Coretta Scott King told a federal jury yesterday in the fraud, theft and perjury trial of former UDC president Robert L. Green that she knows him as a "totally honest, very decent person who is dependable . . . truthful, hard-working and caring."

Testifying as a character witness, King told the jury she has known Green since 1965, when he joined the staff of the Southern Christian Leadership Conference, which her husband then headed, but said she knew nothing of the evidence against him in the case.

King, widow of the Rev. Martin Luther King Jr., was on the stand for less than 15 minutes as the defense began its case after more than three days of testimony by government witnesses.

Green, now an administrator at Cuyahoga Community College in Cleveland, is expected to take the stand in his own behalf today. His wife, Lettie Green, also is scheduled to testify today. The case is expected to go to the jury tomorrow.

The charges against Green focus on a $1,399 Sansui stereo system and a $1,994 Hitachi projection television that were bought in 1983, shortly after he became president of the University of the District of Columbia.

In presenting the government's case, Assistant U.S. Attorney Daniel J. Bernstein said that the two items were paid for with District funds, money from special accounts controlled by Mayor Marion Barry's office, and that Green took the equipment illegally when he was forced out as university president in 1985.

Dwight S. Cropp, Barry's director of intergovernmental relations who formerly served as secretary of the District and as an assistant to Green at UDC, was the prosecution's key witness, testifying that he gave Green $1,400 in cash to pay for the stereo and to arrange for the purchase of the television.

Cropp, who at the time controlled five mayoral discretionary funds, said Green wanted the transactions kept secret to avoid controversy with the university's board and the board of the UDC Fund, which had turned down Green's request to buy the stereo for Green's university residence at 3520 Rittenhouse St. NW because it would not directly benefit students, the fund's main purpose.

According to testimony by Cropp and two university officials, acting Associate Vice President Edward Holland and Director of Development Ann O. Hughes, the UDC Fund extended a $1,399 loan to Green on Sept. 16, 1983, to buy the stereo system.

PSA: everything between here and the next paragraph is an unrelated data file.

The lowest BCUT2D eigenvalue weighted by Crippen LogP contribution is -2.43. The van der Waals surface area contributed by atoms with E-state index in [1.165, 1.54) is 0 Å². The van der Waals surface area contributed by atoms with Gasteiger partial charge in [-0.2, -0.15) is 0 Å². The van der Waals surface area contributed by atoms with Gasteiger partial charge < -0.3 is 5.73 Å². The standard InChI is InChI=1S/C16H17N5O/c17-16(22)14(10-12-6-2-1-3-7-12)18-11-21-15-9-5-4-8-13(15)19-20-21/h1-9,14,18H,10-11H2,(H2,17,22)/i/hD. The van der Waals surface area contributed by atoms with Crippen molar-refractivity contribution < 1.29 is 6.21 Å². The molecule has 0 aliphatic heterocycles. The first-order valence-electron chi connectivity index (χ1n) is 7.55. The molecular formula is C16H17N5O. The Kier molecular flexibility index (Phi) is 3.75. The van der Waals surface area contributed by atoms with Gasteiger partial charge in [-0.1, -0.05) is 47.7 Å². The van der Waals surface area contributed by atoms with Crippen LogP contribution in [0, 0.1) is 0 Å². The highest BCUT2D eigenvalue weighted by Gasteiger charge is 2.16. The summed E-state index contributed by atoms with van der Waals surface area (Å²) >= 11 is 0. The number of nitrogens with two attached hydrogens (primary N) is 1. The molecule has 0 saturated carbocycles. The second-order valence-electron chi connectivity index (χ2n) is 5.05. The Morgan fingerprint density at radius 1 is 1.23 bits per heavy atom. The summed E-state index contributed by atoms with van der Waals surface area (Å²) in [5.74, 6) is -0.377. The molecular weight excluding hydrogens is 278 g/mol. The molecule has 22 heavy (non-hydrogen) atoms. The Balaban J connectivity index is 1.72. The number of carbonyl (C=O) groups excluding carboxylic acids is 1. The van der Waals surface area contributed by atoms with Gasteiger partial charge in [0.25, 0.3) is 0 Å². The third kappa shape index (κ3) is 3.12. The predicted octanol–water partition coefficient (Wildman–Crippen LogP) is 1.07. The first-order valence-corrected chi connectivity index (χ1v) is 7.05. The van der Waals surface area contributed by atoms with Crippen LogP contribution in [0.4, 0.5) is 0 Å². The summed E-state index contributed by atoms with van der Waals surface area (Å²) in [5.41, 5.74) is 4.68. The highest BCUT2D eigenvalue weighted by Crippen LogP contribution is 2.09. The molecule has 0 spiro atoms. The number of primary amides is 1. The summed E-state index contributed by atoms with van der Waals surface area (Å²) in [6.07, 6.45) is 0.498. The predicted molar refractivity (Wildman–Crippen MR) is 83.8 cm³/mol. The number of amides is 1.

Hughes said she had arranged for Green to repay the loan by contributing honoraria he would earn to a special account in the fund. But about three weeks later, Cropp and Holland testified, Green became upset that the loan had become known to others and wrote out a personal check to reimburse the UDC Fund.

Holland testified that Green wrote the check on Oct. 11, 1983, and that Holland then hand-delivered it to Hughes. But Samuel L. Halsey, the university's internal auditor, produced a memo from his files showing that Green actually wrote the check on Oct. 7, but had dated it Oct. 11.

Holland and Halsey said that after Green's reimbursement, they considered the stereo his personal property. They and other witnesses testified that they knew nothing of additional financial arrangements concerning the stereo, and said they had no involvement in the subsequent purchase of the television.

But Cropp testified that on Oct. 13 he cashed a $1,800 check on the mayor's Mini Art Gallery fund, gave Green $1,400 to reimburse the UDC Fund and placed the remaining $400 in petty cash accounts for the mayor's office.

Cropp also testified that he wrote the $1,994.90 check that bought the Hitachi projection television. The check was written on the mayor's Cesaire Fund account, Cropp said, to avoid any possible embarrassing publicity, but the money to the purchase came from the mayor's ceremonial fund.

Cropp said Green promised to repay the money to the mayor's office through interagency transfers from UDC accounts and to leave the equipment at the university-owned president's residence when he left his post. Cropp said he did not know whether the reimbursements were ever made.

Michael Mullins of Mullins Transfer & Storage Co. testified that his company moved the stereo and television first to the Greens' apartment at 4301 Massachusetts Ave. NW and then into the company's storage facility to await shipment to Ohio. The equipment was seized by the FBI two weeks before the goods were to be moved, Mullins said.